A Built Economy in Education, Sustainability and Regulation
Edited by Jean Bonnet, Marcus Dejardin and Antonia Madrid-Guijarro
Chapter 2: Methodological Proposal for Determining Entrepreneurial Competencies from the Entrepreneurship Education Approach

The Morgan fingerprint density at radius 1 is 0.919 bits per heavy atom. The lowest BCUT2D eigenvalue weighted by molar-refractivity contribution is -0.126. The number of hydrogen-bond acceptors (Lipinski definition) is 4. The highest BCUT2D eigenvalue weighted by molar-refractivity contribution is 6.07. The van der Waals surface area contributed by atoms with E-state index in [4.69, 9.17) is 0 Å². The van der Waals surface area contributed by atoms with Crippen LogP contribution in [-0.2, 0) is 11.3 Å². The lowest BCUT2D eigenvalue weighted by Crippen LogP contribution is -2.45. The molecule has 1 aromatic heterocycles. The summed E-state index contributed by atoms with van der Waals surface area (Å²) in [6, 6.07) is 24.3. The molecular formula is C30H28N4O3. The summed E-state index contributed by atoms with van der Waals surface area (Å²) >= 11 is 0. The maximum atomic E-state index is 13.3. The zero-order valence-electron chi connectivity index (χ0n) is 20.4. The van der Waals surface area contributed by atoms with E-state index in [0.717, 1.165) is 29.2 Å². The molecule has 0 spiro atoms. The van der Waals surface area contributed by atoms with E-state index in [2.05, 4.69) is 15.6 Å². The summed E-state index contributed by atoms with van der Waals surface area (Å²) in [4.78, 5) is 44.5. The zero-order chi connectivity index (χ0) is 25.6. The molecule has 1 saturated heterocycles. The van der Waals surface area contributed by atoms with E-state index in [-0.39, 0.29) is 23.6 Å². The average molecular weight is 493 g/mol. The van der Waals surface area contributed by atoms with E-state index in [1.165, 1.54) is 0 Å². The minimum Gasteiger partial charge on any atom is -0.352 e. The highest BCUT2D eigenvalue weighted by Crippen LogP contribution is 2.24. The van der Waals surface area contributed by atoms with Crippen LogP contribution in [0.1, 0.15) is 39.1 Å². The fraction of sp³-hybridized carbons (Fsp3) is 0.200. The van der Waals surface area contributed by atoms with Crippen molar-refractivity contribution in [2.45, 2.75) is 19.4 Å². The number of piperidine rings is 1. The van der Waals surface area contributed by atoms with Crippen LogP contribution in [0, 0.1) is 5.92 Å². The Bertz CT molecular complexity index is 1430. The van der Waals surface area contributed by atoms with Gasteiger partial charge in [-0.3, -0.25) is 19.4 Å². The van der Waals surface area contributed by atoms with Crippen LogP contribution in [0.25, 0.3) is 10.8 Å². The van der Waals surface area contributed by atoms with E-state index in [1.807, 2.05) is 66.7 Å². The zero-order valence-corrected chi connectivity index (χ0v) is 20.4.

José A. Porras, Guadalupe Oliveras and Hernán P. Vigier INTRODUCTION A large number of studies have recently aimed at explaining the entrepreneurial phenomenon. This apparently growing interest is mainly due to evidence of a direct relationship between establishing new ventures and economic growth, productivity increase and rejuvenation of the socioproductive fabric, as well as the relaunch of regional areas, the stimulation of the innovation processes and the creation of new jobs (OCDE, 1999, 2001; Reynolds et al., 1999; Audretsch and Thurik, 2001). In a literature review paper, Shook et al. (2003) state that entrepreneurship is maturing as a discipline. However, it is either implicitly or explicitly accepted that large research efforts are still needed to understand and/or explain the phenomenon. Consequently, one of the challenges that universities face at present is to combine their scientific and research activity, with the ability to educate professionals from a broader perspective, i.e. including different aspects of entrepreneurship in the curricula of innovative or even classical careers such as engineering, in order to provide the graduates with tools and personal capacities either to set up their own projects or to increase their occupational choice. In 1997, Shepherd and Douglas reported the following approaches to bring entrepreneurship education into practice: ● The old war stories approach: which attempts to motivate potential entrepreneurs’ aspirations recalling stories about individuals 31 M2924 - BONNET TEXT.indd 31 29/06/2012 15:04 32 The shift to the entrepreneurial society ● ● ● ● who created organizations, and reveal how these individuals have become successful entrepreneurs....
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